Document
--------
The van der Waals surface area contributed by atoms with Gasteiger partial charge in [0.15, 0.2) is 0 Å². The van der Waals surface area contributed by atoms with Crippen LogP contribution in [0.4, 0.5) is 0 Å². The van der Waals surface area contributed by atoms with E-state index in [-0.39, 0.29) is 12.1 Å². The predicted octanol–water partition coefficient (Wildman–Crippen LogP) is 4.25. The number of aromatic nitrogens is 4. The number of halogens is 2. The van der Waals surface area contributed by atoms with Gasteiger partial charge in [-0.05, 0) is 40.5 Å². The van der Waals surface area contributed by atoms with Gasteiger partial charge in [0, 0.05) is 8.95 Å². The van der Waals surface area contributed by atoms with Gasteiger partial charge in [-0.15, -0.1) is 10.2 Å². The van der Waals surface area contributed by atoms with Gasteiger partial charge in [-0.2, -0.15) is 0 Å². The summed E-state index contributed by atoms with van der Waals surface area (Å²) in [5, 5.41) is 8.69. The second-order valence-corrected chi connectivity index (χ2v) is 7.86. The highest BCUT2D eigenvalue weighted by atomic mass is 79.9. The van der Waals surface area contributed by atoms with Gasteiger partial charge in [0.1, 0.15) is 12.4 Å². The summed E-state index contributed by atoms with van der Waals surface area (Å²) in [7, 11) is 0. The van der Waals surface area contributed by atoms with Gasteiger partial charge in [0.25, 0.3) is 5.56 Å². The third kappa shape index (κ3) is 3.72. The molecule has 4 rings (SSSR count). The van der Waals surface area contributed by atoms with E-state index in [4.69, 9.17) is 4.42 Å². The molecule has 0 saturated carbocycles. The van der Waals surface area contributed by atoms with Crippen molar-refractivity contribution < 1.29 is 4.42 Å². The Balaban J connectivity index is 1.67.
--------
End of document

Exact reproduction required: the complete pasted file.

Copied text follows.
The van der Waals surface area contributed by atoms with Gasteiger partial charge in [0.15, 0.2) is 0 Å². The van der Waals surface area contributed by atoms with Crippen LogP contribution in [0.4, 0.5) is 0 Å². The van der Waals surface area contributed by atoms with E-state index in [-0.39, 0.29) is 12.1 Å². The predicted octanol–water partition coefficient (Wildman–Crippen LogP) is 4.25. The number of aromatic nitrogens is 4. The number of halogens is 2. The van der Waals surface area contributed by atoms with Gasteiger partial charge in [-0.05, 0) is 40.5 Å². The van der Waals surface area contributed by atoms with Gasteiger partial charge in [0, 0.05) is 8.95 Å². The van der Waals surface area contributed by atoms with Gasteiger partial charge in [-0.15, -0.1) is 10.2 Å². The van der Waals surface area contributed by atoms with Gasteiger partial charge in [-0.2, -0.15) is 0 Å². The summed E-state index contributed by atoms with van der Waals surface area (Å²) in [5, 5.41) is 8.69. The second-order valence-corrected chi connectivity index (χ2v) is 7.86. The highest BCUT2D eigenvalue weighted by atomic mass is 79.9. The van der Waals surface area contributed by atoms with Gasteiger partial charge in [0.1, 0.15) is 12.4 Å². The summed E-state index contributed by atoms with van der Waals surface area (Å²) in [7, 11) is 0. The van der Waals surface area contributed by atoms with Gasteiger partial charge in [0.25, 0.3) is 5.56 Å². The third kappa shape index (κ3) is 3.72. The molecule has 4 rings (SSSR count). The van der Waals surface area contributed by atoms with E-state index in [4.69, 9.17) is 4.42 Å². The molecule has 0 saturated carbocycles. The van der Waals surface area contributed by atoms with Crippen molar-refractivity contribution < 1.29 is 4.42 Å². The Balaban J connectivity index is 1.67.